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Raise your hand if you don’t like Tempura. No one? I thought so! Great! I mean, really. It’s fried. So how could you not?

Ok then, this is definitely a recipe for you. Yesterday, I was trying to think of a good dinner option. I had a ton of produce at home partially thanks to what I earned volunteering at the Neighborhood Farm Initiative’s urban garden in DC and the rest due to me loving produce and stocking up. One of the things I had from the farm was a bunch of Okra. Now…I’m not always a fan of Okra…I think I prefer it in things like gumbo. Where it’s barely present in its original state.

Well, I didn’t feel like making gumbo…plus I didn’t think my sweet potato would be a good addition to that. I also had a good amount of swiss chard from the farm, which i LOVE. Random collection of veggies, you might say (I certainly did). While researching how to prepare okra, it struck me….TEMPURA! Aka…fried. Aka delicious. Aka I couldn’t wait to get home.

Now, my friend is trying to identify some food sensitivities so she has eliminated certain foods from her diet for several weeks (thanks for the idea, Back to Her Roots!) and she was going to be present for dinner. Since frying things typically requires flour, and usually I use all-purpose flour, and she is gluten-free during this period of time, I had to get creative. So, in keeping with the Japanese theme, I decided to use rice flour! I mean…fried rice flour = rice crispies, right? So rice crispies minus sugar plus veggies = amazing!(?)

I was SO excited. I set about to make this deliciousness happen. Clearly I have been wanting to deep fry something…because I bought this giant monstrosity from Costco a couple of weeks ago:

Don’t run away!

I know that’s a heck ton of oil, but no need to fear! When done right, deep frying is really not that bad (in moderation). It all has to do with the oil temperature. If it’s too low, oil will be able to seep in to your food which will then become soggy/soaked. When the oil is hot enough, the water within the food you are frying evaporates/expands so quickly that it pushes the oil out of the vegetable/meat. Proper temp + proper oil = healthy frying!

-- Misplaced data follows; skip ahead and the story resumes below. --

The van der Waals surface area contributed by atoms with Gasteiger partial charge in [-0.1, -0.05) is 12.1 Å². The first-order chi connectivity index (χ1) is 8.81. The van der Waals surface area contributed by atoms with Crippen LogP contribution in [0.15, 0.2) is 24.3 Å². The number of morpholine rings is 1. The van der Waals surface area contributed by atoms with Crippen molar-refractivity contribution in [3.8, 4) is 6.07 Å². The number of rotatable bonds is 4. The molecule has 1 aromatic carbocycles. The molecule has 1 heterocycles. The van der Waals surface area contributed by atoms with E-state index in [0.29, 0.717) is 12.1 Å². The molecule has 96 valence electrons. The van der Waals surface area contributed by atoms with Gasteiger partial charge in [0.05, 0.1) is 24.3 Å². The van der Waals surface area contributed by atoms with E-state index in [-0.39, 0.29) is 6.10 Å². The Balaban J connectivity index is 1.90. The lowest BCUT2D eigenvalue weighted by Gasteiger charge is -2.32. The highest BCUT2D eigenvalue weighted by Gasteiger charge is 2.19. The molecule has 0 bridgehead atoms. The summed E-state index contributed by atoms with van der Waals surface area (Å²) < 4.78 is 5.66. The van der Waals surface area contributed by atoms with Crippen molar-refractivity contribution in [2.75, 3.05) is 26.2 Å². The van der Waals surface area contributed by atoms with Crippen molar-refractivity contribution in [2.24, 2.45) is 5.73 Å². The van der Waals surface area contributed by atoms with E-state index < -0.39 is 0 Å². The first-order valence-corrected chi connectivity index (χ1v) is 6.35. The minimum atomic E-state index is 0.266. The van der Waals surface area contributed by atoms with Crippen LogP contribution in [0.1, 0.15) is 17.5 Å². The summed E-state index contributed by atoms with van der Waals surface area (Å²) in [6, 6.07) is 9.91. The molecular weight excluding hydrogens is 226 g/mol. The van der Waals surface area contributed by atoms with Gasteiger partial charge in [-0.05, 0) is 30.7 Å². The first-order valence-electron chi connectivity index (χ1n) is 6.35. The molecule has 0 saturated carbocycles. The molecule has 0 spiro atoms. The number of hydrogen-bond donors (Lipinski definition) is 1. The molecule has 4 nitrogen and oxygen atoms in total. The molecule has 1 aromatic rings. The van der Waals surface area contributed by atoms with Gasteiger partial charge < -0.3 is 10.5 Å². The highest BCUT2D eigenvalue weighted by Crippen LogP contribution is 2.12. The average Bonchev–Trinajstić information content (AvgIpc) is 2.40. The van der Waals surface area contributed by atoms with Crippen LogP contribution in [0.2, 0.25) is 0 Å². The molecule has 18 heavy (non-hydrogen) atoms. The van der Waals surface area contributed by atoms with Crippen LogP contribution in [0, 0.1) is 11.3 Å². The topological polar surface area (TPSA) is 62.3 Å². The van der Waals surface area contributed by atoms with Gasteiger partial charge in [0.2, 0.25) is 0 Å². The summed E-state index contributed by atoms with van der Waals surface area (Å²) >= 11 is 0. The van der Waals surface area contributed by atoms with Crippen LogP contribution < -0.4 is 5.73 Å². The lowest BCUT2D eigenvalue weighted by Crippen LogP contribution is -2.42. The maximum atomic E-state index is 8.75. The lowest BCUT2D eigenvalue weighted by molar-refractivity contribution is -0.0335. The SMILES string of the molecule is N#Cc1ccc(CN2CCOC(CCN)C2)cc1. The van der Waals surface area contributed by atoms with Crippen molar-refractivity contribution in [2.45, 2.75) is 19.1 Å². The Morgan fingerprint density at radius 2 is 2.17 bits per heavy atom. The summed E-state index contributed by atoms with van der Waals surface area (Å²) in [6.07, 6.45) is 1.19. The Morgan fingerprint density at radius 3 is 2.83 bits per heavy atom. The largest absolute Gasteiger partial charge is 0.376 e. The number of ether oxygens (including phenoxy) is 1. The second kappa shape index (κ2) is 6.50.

However, the oil can get too hot as well. Appropriate frying temp is between 180ºC and 190ºC.  Above that, your food may burn or your breading will burn before your food is cooked through. Each oil has a different smoke temperature.  Once you exceed that temp (your oil will start smoking, go figure!) your oil begins to form free radicals, which are carcinogenic (this is why you can’t use olive oil, folks.  Its smoke point is RIGHT at 190ºC.  Too close for comfort).  If your oil smokes you must stop cooking and trash the food you were cooking and the oil. No bueno. So use a thermometer and watch it carefully!

Yep, that’s up past 180ºC…aka up over 350°F….YEOUCH!!! Be very careful!

Hokay, so here’s what I used for my Tempura:

Servings = About 4


  • 1 Sweet Potato, Peeled
  • 1 Carrot, Peeled
  • 10 Okra
  • 4 Swiss Chard Leaves


  • 1 Egg Yolk
  • 1/2 Cup Very Cold Sparkling Water
  • 1/3 Cup White Rice Flour
  • 1/6 Cup (or more, as needed) Cornstarch
  • 1 TBSP Cajun Seasoning

Scallion Dip

  • 1 Dollop Light Sour Cream
  • 1 Dollop FF Greek Yogurt
  • 1 Dollop Honey
  • 1 Scallion, Chopped
  • 1/2 Tsp Cayenne Pepper

Begin by heating up the oil in a deep fryer or dutch oven (you’ll probably need at least 2 qts of oil). Please monitor with a thermometer that goes up past 200ºC if you aren’t using a deep fryer.

Slice the tops off of the okras (off with their heads!!) and cut in half. Slice the carrot at a diagonal in about 1/3″ slices. Slice the Sweet Potato in 1/4″ to 1/3″ slices. Do whatever you’d like with the swiss chard. Set the veggies aside to give them time to ponder life before they are fried to high heaven.

Now, for the batter! Whisk the egg and the cold water together until well blended and frothy. Mix in the flour, cornstarch and seasoning until blended thoroughly.

Easy peasy. Now you’re ready. Don whatever protective gear you’d like (gloves, apron, face mask ala radhaz workers, etc) and assemble your assembly line! Vegetables – Batter – Hot Oil – Cooking tray lined with paper towels.

To fry your veggies, simply bathe them in the batter and put them in the oil. I used metal tongs for this. Don’t crowd the veggies, they’re territorial. I cooked mine about 4 minutes each before taking out. The swiss chard takes between 30 seconds and a minute…it’ll become chip like in consistency. The breading on your tempura will be a delicious golden hue when it’s done! I used a mesh ladle to scoop the veggies out of the oil, let them drip for a few seconds, and then put them on the cooking tray/paper towels. I bought that ladle a while ago, not knowing what it was, but knowing that I needed it…I’m pretty sure this is its life purpose. Fried food.

Let your veggies cool a bit. Remember, they were just cooked at over 350ºF! While the tempura is cooling, mix together all the ingredients of your scallion dip (except for the scallions) in a small bowl until combined. Then mix in the scallions. Then put a spoon in there.

Guys, it’s time to eat. Take some of your lovely, lovely tempura, put a dollop of your dip on your plate, and enjoy! Tastes like being at a Japanese restaurant. Seriously.